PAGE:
While browsing the LTC2053 datasheet we found a neat little schematic shown here, which only needed a properly regulated voltage supply.
The default gain for k-type thermocouple of the circuit gave us an output of 10mV/degC which was ideal for us so we did not have to change any values.
Along with the temperature coefficient of the thermocouple we also need to know the temperature of the cold junction. Thermocouples sense the temperature of its tip with respect to the cold junction temperature which is the junctions between the thermocouple terminals and the circuit board (green screw terminal in this case). We can ignore this whole fact only when the cold junction is precisely 0 degC, but in most of the cases its either room temperature or some non zero temperature, in that case the output will have an offset equal to the voltage corresponding to the room temperature (10mV x room temp).
We could always dip the tip ("dip the tip" - try saying that fast .. haha) in an ice bath and calibrate the device..... but ... why ? We could just throw in a cold junction compensator (LT1025), which ... yeah right !!... does all the hard work for us. It does not only set the zero point precisely but also calibrates the device pretty well and corrects non-linearity in the thermocouple output graph.
The thermal coupling in the first schematic is needed to keep the cold junction and the CJC at the same temperature.
For the regulated power supply we used LT1761ES5 low ripple 100mA 5V reg. Avoid using cheap power supplies in precision circuits, it will almost surely screw things up at some point.
The PCB was self fabricated so to keep things neat and simple, the design was made such that only one layer of copper was needed.
All the SMD components were on the bottom layer and all the through holes on the top.
While designing in eagle keep in mind to press the middle mouse button to flip a component from top to bottom layer and vice versa, Don't punch your monitor if the pcb is fabricated with mirrored pads ^_^ .... just saying.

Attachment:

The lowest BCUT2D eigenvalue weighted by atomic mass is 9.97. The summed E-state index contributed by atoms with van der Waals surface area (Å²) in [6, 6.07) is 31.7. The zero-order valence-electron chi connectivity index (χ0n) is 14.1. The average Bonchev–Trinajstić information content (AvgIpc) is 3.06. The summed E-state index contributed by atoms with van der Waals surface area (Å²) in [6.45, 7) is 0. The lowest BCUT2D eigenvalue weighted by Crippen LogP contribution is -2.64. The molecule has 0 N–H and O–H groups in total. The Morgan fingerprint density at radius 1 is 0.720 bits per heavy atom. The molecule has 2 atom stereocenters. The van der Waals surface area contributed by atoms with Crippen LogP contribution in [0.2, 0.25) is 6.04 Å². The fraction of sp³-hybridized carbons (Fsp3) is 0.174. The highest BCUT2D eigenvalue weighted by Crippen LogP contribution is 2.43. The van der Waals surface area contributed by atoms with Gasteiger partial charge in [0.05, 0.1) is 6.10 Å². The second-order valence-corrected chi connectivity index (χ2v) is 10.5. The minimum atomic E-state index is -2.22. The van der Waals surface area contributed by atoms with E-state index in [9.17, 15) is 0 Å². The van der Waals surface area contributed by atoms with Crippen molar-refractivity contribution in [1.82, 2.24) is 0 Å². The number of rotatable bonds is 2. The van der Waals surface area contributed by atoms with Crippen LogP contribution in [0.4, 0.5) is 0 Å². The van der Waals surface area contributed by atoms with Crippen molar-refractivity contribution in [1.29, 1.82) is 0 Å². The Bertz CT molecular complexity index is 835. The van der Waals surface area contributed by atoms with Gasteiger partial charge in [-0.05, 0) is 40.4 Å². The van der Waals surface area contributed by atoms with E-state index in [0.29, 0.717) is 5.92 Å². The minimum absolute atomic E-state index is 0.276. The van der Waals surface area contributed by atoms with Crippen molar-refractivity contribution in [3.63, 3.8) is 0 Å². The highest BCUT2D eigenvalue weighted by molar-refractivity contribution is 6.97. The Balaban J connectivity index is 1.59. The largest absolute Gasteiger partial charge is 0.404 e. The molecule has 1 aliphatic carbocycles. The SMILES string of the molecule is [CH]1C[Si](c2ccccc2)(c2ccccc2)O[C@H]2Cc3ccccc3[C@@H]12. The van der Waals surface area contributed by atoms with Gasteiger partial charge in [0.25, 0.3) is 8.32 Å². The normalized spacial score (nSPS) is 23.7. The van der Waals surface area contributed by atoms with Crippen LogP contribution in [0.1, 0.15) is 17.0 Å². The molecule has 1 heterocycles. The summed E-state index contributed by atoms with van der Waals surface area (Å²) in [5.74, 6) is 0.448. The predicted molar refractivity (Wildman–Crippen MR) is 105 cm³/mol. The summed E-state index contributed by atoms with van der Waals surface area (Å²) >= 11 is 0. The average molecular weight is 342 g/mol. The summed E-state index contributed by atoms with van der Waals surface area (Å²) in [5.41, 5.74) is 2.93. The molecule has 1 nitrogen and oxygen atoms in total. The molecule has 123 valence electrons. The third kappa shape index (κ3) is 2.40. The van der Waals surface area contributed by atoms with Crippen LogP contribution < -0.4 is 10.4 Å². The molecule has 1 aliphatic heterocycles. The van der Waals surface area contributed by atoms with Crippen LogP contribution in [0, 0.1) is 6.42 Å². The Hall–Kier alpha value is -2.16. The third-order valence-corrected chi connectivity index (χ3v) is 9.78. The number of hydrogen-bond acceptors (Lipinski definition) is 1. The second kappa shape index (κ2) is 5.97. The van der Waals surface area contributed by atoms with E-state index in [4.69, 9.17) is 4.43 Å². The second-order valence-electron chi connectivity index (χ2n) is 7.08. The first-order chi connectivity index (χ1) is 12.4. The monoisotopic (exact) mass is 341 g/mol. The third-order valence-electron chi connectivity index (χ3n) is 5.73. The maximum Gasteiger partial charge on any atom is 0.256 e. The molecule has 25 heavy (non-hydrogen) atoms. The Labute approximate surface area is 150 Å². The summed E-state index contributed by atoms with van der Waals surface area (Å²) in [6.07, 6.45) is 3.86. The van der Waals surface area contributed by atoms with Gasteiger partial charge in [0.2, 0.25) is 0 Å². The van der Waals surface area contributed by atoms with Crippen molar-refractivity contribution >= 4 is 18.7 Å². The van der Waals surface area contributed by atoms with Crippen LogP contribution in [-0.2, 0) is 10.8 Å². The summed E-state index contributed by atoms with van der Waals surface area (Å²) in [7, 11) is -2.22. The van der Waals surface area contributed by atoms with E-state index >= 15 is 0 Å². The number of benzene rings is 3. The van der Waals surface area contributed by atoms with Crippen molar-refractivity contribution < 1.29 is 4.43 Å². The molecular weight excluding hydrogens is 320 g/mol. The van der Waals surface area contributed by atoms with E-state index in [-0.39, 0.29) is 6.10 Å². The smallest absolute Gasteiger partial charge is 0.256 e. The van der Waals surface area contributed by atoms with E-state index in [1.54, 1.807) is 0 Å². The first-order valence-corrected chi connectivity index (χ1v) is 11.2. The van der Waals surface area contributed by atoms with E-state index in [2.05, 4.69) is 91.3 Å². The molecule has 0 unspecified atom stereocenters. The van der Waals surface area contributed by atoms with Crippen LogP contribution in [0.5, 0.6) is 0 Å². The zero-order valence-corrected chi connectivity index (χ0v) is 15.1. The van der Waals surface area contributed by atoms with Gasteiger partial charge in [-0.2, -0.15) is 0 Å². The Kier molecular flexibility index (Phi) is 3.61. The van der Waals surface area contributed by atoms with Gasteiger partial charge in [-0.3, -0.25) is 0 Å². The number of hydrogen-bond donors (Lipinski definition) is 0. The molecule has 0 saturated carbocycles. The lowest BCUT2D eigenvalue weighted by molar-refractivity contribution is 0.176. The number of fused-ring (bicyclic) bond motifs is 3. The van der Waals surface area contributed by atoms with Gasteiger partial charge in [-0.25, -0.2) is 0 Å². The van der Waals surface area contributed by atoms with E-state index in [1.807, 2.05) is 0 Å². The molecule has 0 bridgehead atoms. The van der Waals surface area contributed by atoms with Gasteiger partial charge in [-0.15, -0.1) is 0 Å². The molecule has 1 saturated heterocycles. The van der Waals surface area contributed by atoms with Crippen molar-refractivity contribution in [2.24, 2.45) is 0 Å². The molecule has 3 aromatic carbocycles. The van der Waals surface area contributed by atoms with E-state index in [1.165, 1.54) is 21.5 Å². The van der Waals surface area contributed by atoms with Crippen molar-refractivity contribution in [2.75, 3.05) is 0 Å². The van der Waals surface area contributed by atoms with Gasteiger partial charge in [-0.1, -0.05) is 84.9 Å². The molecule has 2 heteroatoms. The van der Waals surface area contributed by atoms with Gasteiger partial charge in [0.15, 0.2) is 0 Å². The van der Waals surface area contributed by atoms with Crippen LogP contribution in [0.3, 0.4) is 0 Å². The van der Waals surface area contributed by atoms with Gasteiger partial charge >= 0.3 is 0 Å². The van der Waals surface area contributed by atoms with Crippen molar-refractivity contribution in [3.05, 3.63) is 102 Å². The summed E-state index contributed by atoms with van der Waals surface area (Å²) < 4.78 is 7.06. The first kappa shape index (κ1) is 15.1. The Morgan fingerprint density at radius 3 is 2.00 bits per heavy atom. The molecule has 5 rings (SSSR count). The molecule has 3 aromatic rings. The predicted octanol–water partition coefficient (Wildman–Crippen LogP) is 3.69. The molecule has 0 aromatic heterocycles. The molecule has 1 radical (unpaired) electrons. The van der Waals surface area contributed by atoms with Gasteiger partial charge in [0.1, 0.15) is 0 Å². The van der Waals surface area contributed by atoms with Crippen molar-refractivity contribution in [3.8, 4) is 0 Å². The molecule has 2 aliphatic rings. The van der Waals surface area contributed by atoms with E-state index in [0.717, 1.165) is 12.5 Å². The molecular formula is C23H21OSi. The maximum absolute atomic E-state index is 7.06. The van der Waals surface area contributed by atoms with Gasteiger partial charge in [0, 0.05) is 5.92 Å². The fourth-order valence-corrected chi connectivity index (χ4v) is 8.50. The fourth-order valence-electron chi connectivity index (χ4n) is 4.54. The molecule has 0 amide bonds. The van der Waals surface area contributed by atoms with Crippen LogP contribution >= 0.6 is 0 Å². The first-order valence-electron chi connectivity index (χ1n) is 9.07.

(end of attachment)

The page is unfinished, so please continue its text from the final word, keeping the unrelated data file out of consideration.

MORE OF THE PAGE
Though I am not a huge fan of jumpers on a PCB (defeats the whole purpose of making a PCB) I had to use two of them .... -_- . Anyway.
All board design files are in the github repo or the files section over here.
1. First cut out a rectangular piece from a single sided copper clad board which is slightly larger than the PCB dimensions and file off the sharp edges.
2. Rub off the impurity layer from the copper with a metal scrubber (till its shiny) and clean it afterwards with alcohol (IPA).
3. Apply photo resist film on the cleaned PCB
4. Place the negative photo mask of the bottom copper layer on top of the film and keep the board along with the film and mask in between two glass slides so that the mask sits evenly.
5. Expose the film under UV light (time depends on your UV light strength, I use a nail polish hardener and it takes me 1 min).
6. peel off the second protective layer from the film and dip the board in developer solution
7. After the board has successfully developed etch the board in FeCl3 or whatever you use.
8. Clean it up and apply UV curable solder mask paste (or if you have film .... I'll take it off your hands) and place an OHP sheet over it to even it out.
9. Place the transparent solder resist mask and expose for a longer time (it takes me 8 mins).
10. Peel off everything gently and wash the board with alcohol, it...Read more »